No: not any, a refusal
When young children start exploring their autonomy and begin to have some understanding that they are separate from their primary carers, they use the word no more frequently than any other.
Again as teenagers, in asserting independence, separateness and autonomy, no is used frequently in both word and action.
But, for some, no becomes associated less with independence and more with defiance or non-compliance. Which is a deep conflict for someone who wants to please or has been conditioned to please. No is no longer a simple refusal or an expression of not any of that, but it can become a guilt-laden and anxiety-inducing word. However, the consequences of not saying no are pervasive and can cause damage that is difficult or impossible to repair.
I have been reading a book by Gabor Mate about understanding the connection between stress and disease. It is called “When the Body Says No” and in it he talks about three factors that universally lead to stress. All three are present in the lives of those with chronic illness: uncertainty, lack of information and lack of control. Through reading this and other books, I have come to realise that when I feel unable to say no and it causes me to become overwhelmed and overloaded, my body says what I cannot by becoming ill. My body reacts with inflammation in my joints, my intestinal tract and my lower back. When I am very stressed an old running injury in my hip joint becomes so painful that I often have to practice controlled breathing, as if in labour, to try and manage the pain. But when I am experiencing symptoms of my intestinal tract being inflamed, it is often a signal that feelings of emotional anguish, uncertainty and loss of control are being repressed by my consciousness and so are expressed by my body in illness.
I have also been reading Henry Cloud and John Townsend’s book on Boundaries: When to Say Yes, How to Say No to Take Control of Your Life. It talks about knowing what my responsibility is and what someone else’s responsibility is and setting the appropriate boundaries. It discusses the way boundaries help us to distinguish what is ours so that we can take care of it. And how boundaries help us to keep the good in and the bad out. But there are times that the function of boundaries is reversed and the bad such as pain and hurt are kept in and the good such as love and acceptance are kept out. But of course, what was most pertinent to me was that the most boundary-setting word is no. People with poor boundaries, struggle to say no to external or internal pressure which leads to outward compliance, but inner resentment. It leads to a loss of control. A loss of control leads to feelings of powerlessness.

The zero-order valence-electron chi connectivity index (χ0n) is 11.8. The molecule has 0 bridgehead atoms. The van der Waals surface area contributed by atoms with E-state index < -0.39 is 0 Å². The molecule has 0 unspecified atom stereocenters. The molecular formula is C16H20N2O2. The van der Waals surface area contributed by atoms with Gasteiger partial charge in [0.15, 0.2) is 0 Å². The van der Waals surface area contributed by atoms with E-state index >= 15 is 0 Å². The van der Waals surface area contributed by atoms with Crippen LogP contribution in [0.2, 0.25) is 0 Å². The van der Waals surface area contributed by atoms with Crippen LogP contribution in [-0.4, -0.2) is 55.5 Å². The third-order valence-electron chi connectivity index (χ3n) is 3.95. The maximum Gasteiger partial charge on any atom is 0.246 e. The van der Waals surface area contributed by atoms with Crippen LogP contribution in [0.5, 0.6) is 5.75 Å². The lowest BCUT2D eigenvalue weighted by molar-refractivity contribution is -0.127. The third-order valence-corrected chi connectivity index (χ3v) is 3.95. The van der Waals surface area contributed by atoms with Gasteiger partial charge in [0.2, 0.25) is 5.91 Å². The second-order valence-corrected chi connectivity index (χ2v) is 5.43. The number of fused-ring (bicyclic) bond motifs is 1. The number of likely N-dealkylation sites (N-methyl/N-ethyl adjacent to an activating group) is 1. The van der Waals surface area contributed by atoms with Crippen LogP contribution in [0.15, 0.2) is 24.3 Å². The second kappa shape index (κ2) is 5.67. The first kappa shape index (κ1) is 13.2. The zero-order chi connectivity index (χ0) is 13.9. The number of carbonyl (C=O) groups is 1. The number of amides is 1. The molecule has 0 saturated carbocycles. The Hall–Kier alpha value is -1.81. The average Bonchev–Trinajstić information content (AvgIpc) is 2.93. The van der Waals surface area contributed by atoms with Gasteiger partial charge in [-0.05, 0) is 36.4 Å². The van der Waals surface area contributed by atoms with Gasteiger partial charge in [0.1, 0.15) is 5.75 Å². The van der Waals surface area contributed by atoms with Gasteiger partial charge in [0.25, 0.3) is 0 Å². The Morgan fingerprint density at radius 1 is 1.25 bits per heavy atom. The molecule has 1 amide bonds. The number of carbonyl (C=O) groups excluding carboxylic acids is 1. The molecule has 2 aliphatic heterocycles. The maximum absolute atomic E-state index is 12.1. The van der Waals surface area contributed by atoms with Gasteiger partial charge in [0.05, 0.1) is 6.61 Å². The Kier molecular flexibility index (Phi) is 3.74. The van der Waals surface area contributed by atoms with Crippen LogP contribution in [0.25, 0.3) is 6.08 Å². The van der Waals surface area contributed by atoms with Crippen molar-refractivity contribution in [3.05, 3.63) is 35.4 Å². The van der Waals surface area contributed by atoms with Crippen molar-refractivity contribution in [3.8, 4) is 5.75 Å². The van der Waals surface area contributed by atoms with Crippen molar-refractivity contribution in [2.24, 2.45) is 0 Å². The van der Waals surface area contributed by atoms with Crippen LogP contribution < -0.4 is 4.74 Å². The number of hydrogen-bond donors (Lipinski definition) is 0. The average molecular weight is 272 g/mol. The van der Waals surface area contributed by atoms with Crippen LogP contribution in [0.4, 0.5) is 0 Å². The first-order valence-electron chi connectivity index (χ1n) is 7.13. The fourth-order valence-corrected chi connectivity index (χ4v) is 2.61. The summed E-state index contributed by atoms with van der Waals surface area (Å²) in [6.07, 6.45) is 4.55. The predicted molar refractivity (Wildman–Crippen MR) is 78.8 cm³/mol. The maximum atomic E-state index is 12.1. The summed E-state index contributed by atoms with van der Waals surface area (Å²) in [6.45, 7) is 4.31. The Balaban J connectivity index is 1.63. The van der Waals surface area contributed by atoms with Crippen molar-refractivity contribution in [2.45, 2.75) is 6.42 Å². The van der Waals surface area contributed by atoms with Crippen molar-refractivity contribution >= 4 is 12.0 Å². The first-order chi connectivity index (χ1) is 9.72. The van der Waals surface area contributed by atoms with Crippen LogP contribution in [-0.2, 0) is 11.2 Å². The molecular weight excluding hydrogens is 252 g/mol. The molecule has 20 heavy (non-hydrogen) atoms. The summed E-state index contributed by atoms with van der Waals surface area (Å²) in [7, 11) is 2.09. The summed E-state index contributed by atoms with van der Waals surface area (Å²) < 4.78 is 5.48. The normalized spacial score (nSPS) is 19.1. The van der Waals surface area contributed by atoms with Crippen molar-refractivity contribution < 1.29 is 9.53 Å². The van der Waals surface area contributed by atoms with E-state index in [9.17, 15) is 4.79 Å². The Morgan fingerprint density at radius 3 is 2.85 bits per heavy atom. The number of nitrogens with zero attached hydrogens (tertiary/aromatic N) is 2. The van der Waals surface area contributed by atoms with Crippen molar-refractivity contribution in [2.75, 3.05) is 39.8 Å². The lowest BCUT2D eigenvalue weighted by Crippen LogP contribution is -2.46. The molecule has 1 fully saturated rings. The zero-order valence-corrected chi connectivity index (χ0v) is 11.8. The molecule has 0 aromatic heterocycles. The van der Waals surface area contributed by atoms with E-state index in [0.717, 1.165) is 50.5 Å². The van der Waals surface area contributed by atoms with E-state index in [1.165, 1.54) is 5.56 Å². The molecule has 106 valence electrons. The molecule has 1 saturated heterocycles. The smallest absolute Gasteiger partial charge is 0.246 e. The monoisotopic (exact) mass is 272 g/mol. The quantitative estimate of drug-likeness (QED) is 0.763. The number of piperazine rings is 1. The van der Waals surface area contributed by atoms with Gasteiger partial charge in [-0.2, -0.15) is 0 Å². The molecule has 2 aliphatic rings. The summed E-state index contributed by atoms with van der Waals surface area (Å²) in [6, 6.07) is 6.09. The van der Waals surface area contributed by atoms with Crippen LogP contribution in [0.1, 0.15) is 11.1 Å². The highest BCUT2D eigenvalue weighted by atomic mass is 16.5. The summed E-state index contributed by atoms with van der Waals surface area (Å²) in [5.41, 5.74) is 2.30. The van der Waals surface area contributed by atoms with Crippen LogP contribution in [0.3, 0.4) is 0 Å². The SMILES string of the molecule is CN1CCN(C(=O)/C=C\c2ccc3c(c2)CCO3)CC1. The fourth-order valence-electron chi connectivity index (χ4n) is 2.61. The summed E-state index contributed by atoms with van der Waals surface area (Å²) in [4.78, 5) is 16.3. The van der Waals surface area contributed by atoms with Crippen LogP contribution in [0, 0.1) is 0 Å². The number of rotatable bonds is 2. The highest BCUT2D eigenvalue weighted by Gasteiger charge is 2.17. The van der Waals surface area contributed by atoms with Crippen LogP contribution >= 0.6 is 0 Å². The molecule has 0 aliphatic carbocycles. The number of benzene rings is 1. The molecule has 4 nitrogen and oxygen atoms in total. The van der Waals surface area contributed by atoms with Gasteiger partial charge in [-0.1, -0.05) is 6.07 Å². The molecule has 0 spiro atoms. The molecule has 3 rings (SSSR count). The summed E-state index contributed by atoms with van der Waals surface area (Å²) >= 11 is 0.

In his book “Keep Your Love On! Connection, Communication and Boundaries, Danny Silk talks about what it means to be a powerful and powerless person. Powerful people take responsibility for their lives and their choices. Powerless people are driven by anxiety because there is a belief that most things and most people are more powerful and life therefore feels out of control.
For me, a common thread in all these books is my relationship with the word no. The importance of being intentional about saying no and equally about saying yes so that I can be emotionally healthy which would support my physical health. Saying no is a reflection of my ability to take responsibility for my life, but unlike a toddler or a teenager, gives me the power to say yes. Yes to wholeness and healing.